Historical Timelines
Chronological Eras
Information Tables
General Interest Maps
History Quizzes


Travel and History Blog

Follow OregonCoastMag on Twitter


The Cheyenne, an important tribe of Algonquian Indians, originally lived in Minnesota and visited LaSalle`s Illinois River fort in 1680. The name is derived from the Dakota word meaning, "people of alien speech." They were pushed out of the plains by the Sioux and the Lewis and Clark expedition reported them to be living west of the Black Hills.

They formed a confederation with the Arapahoes and fought frequently with the Sioux and Crows. In 1835, about half the tribe followed the advise of William Bent to move to the vicinity of Bent`s Fort near the Arkansas River, creating a division between the northern and southern Cheyenne.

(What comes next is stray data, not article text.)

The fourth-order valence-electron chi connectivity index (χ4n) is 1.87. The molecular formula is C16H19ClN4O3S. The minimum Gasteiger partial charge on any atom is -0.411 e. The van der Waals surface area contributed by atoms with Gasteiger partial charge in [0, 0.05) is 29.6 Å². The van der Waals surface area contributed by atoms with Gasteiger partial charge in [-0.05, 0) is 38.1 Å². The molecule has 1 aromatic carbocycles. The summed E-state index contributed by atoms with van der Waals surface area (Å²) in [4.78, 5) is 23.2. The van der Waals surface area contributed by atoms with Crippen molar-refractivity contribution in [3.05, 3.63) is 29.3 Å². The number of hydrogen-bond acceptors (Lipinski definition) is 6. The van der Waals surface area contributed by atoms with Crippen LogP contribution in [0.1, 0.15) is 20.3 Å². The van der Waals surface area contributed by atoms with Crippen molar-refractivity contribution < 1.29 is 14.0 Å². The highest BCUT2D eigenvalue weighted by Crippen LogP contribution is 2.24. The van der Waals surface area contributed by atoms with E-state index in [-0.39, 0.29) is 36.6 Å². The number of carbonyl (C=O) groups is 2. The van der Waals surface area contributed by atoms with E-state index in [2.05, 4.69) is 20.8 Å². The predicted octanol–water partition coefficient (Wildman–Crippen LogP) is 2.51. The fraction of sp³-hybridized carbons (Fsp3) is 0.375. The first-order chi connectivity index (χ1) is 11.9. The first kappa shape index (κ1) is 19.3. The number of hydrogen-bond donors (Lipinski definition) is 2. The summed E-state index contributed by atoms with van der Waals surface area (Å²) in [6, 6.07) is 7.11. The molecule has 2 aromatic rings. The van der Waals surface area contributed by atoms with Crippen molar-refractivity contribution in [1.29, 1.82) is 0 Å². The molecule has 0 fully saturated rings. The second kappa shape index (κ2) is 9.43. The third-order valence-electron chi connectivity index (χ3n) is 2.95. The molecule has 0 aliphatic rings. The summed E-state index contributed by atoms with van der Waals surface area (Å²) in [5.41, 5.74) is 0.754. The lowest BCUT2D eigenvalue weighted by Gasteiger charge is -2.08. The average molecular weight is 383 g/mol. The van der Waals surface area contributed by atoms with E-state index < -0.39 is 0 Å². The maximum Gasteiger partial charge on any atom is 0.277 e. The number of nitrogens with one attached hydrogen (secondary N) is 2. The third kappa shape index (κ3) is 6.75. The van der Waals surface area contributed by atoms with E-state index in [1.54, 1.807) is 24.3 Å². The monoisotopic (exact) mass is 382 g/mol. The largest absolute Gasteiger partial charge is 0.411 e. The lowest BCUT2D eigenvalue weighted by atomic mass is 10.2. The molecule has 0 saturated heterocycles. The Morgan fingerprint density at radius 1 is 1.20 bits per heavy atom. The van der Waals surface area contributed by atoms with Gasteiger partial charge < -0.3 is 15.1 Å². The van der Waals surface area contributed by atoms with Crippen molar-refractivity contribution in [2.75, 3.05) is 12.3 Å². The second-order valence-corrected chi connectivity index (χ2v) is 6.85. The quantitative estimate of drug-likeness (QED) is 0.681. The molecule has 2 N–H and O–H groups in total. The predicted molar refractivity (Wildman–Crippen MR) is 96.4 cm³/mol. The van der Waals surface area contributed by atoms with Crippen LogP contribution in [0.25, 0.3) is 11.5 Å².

After General harney`s Ash Hollow campaign of 1855, the Cheyenne joined with the Sioux in resistance to settlers and between 1860 and 1878 were among the most active forces opposing U.S. government troops. They were finally subdued in the Dull Knife campaign between September 1878 and January 1879.

- - - Books You May Like Include: ----

One Thousand White Women: The Journals of May Dodd by Jim Fergus.
One Thousand White Women is the story of May Dodd and a colorful assembly of pioneer women who, under the auspices of the U.S. government, travel to t...
The Last Stand: Custer, Sitting Bull, and the Battle of the Little Bighorn by Nathaniel Philbrick.
Little BIghorn and Custer are names synonymous in the American imagination with unmatched bravery and spectacular defeat. Mythologized as Custer's Las...
A Terrible Glory: Custer and the Little Bighorn - the Last Great Battle of the American West by Jim Donovan.
In June of 1876, on a desolate hill above a winding river called "the Little BIghorn," George Armstrong Custer and all 210 men under his direct comman...